Comiket is my first non-North American convention. As I haven’t been and likely won’t be attending any NA cons for a while, conventions in Japan will have to substitute. Comiket proved to be entertaining!
I attended comiket for just two days, the Friday and Sunday. Friday was blistering hot, and Sunday was almost as crisp. There were many cosplayers who were not dressed appropriately for the weather, wearing instead full leather suits or boxed costumes.
There were a lot of new policies and quirks I had to get acquainted with. First of all, the convention is absolutely free! I did not expect that, but I guess with an attendance of over 500,000 people over three days, you’d be in line for a pretty long time to pick up your badge…
Getting to the convention was a fairly packed but easy process, took a direct train line from Ginza to Tokyo Big Sight where the con is held. There are two direct train stations that are by the center, with another line and two stations not much further away as supplement to carry the enormous amount of people going to and from the con. Entering the convention center is a simple matter, just walk.
I visited three different merch areas, the general merch area which was on the top floor, the general artwork/crafts area, and the biggest area which is the Doujinshi room. For reference, that room alone seemed to be almost twice the size as the dealer’s room at Otakon. As you can tell, they need a lot of room to spread out the over-half-a-million-people crowd.
I didn’t find anything particular to my interest. If I could read Japanese manga or watch their DVDs, maybe I’d have gotten some stuff, but the products they have reach a very specific demographic. And with a population of 35+ million people in the Greater Tokyo Area, it’s easy to make those sales. So needless to say I didn’t pick anything up except a few fans, a folder, and some business cards. Again, the arrangement of the merch divisions and what kind of material they carry is different from NA cons.
Cosplay! That’s the main reason I went to this con after all, to get photos of Japanese cosplayers. I’m not going to lie, but Canadians/Americans be proud for keeping up with the quality level of costumes you’ve been producing as they’re up there with the quality your Japanese counterparts have been producing. I am not including the factor of race, complexion, or body-type. Simply, costume quality. The quality did range the spectrum just as any other con I’ve been to over the past 10 years.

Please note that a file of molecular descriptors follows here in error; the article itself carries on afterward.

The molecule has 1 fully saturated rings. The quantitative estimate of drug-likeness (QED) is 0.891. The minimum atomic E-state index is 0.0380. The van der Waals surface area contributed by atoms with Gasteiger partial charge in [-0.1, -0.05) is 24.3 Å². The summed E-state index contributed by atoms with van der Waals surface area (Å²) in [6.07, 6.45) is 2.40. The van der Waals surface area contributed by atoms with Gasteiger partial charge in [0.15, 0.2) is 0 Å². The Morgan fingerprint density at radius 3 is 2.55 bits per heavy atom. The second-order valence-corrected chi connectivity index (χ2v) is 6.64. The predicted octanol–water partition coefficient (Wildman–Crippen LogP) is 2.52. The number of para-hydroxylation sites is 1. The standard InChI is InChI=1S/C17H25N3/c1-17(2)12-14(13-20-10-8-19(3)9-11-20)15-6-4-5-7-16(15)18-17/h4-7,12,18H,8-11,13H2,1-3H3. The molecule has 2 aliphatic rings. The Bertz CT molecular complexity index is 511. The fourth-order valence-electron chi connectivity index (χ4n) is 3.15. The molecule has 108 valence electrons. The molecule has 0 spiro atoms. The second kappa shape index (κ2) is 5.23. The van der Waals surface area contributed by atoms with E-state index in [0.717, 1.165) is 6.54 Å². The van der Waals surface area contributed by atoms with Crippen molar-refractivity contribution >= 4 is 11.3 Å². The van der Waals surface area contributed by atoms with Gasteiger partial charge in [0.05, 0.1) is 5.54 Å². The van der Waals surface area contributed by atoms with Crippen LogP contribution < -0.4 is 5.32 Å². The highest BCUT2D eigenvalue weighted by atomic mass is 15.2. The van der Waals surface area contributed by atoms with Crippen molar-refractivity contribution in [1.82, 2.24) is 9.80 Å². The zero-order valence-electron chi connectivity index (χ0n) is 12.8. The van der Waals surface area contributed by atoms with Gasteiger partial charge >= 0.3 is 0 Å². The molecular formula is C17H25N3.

Now, taking photos of cosplayers is very different. Cosplayers are allowed to pose only in “cosplay-only” designated zones. This may be a good or bad thing depending on how you look at it. Many of the cosplayers I’ve seen will have a small display showing their username/twitter/etc… “Wait, they carry that around?” No, they set it on the ground where they are. Typically, cosplayers will walk-around the con, but here they make a small camp and the photographers come to them! Photographers have to line-up for each cosplayer they want to get a few shots of. This gives the cosplayer the opportunity to give the photographer their full attention and accept any requests for poses. Some lines are short, and depending on the character/model, some lines are a lot longer…
When it’s your turn to take photos you greet the cosplayer and bow. I… can’t make much small talk so I just smile and bring my camera to position. I’ll take a few shots, maybe show them the pose I'd like to see, and quickly be finished with it. Once you’re done, you bow and thank the cosplayer for their time. You repeat this process for every cosplayer you want to photograph.
There are some exceptions, when things can get a little out of hand and it looks like the cosplayer circle-summoned a photographer army. I’ve never seen anything like this at any North American con I’ve been to. Left me speechless and in awe.
Some of the cosplayers I met did know a little English, I gave them my business card and they gave me theirs. You better believe it when I tell you business cards are a big thing in Japan. So yes I’m happy I made some lovely new friends, yatta!
There are also, what I would call, "cosplayer facilitators" who go around ensuing everything is in order. This year they were dressed as characters from Yowamushi Pedal, quite cute actually! They are essentially staff, they may have a loudspeaker as well. If something gets a little chaotic or out-of-hand, or if someone needs help, they're there. Quite a good idea when there's so many people out in the blistering sun. : )
Leaving the convention center is a simple process. If you’re taking the train lines, go line up for a bit while you wait your turn. The subway stations take precautions during comiket as to not overload the train platforms. If you’re going to somewhere else, have no fear as the walkways and paths don’t double-up on the train lines so you’ll be fine. Despite being super busy, I never felt like there was any bottleneck anywhere. Now that’s impressive!
Will I go again? Definitely! The next Comiket is in December. Yes, it happens twice a year. Instead of blistering hot, it’ll likely be very chilly. Pick your poison.
I had a great time and can’t wait to go back. If anyone is travelling to Japan around the comiket seasons, it’s worth checking out this fun free convention.
Thanks for the read, and here are the photo galleries below.